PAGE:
#JusJoJan 01/02/17 – When Time Stood Still #FlashFiction
When Time Stood Still
“It’s time,” she said, her voice faint and raspy.
I wouldn’t argue. She was right, of course. Always right. We’d spent so many years bickering when all it took was for me to just let her have her way. She always did in the end. Now, all I wanted was to have one more big fight with her. To see that spark in her eyes and that fire of her convictions. I squeezed her hand and stood up.
“I’ll be right back,” I whispered as I leaned down and kissed her forehead.
I walked down the cold, sterile corridor to the nurses’ station. The walls, the floor, even the ceiling looked so bright. I squinted as I leaned over the desk. The nurses buzzed around me. Had time slowed down or sped up? I felt like I was standing still in suspended animation while everything around me went on at full speed. Was this what loss felt like? One of the nurses finally noticed me.
“Are you okay, Mr. Jenkins?”
I slowly nodded my head. I wasn’t, but I came from a time where you don’t share that knowledge with strangers. “Annie’s ready,” I told her.
“I’ll be there in just a moment.”
I walked back down the hallway, still squinting from the brightness. I heard everything around me from the silver food trolley squeak, squeak, squeaking down the hall, to the beeping of machines, and the haggard breathing of the sick and dying. I didn’t feel privileged to be among the living.
I finally made it back to Annie’s room. She laid on the bed, her head propped up with pillows, and her auburn hair stuck to her face from too many hours of sweat and tears. She still had that angelic look that had attracted me to her so many decades before. I sat down beside her bed and held her hand again. I could see every bone and vein, like blue streams washing over driftwood. Her wedding band was so loose, one wrong move and it would fall away, roll off the bed and tumble to the floor. I couldn’t remove it though. She wouldn’t want that.
I tried to remind myself that we’d had a happy life together. College sweethearts who’d married shortly after graduation, a nice home in the suburbs, and two daughters who were now college graduates themselves. These were our retirement years. Years we should be traveling instead of sitting in a hospital, but here we were instead. Cancer had robbed us of our dreams.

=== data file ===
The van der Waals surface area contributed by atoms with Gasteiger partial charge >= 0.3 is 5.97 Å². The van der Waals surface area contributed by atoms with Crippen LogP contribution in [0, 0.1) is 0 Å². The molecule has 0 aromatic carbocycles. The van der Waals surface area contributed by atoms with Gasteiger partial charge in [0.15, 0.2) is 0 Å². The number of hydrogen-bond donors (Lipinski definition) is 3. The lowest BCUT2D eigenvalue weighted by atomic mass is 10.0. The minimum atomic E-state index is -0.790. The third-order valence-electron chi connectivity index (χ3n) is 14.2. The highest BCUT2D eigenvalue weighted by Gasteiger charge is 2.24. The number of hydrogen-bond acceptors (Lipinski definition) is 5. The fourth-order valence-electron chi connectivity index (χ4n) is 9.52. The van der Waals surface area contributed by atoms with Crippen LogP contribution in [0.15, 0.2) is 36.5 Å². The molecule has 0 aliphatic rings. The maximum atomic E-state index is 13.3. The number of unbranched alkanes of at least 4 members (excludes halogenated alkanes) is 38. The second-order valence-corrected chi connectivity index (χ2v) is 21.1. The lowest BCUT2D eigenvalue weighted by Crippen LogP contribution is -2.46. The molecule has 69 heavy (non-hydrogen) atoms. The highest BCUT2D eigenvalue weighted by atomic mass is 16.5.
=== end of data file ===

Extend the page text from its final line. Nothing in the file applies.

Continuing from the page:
I knew Annie wanted to hold on until Katie and Susanne arrived, but the pain was too much too endure. The nurse came in and injected morphine into her IV. It was just a matter of time now, minutes perhaps. I felt Annie’s hand relax, but her breathing was still shallow. I leaned over and kissed her parched lips. She smiled at me and closed her eyes. The wrinkles of pain left her face.
“Go on, love,” I whispered to her. “No need to stick around here now.”
She inhaled deeply, a gurgling breath. I inhaled also, holding my breath until she exhaled again. It never came. I exhaled as tears streamed down my cheeks.
“Farewell, my angel,” I choked.
I slipped her wedding ring off of her finger and crossed her hands over her chest. Time stood still again as the doctor and nurse raced around the room. I recalled our first date, how her hair blew in the breeze of that spring afternoon in the park, how her eyes had danced with pure joy and how in awe of her I was. That’s how I would remember her, not this lifeless, brittle woman on that hospital bed.
©2017 Lori Carlson. All rights reserved.
for Just Jot It January – Prompt: ‘Time’ – Hosted by Linda G. Hill
Today’s prompt is brought to you by JoAnna, from her blog “Anything is Possible“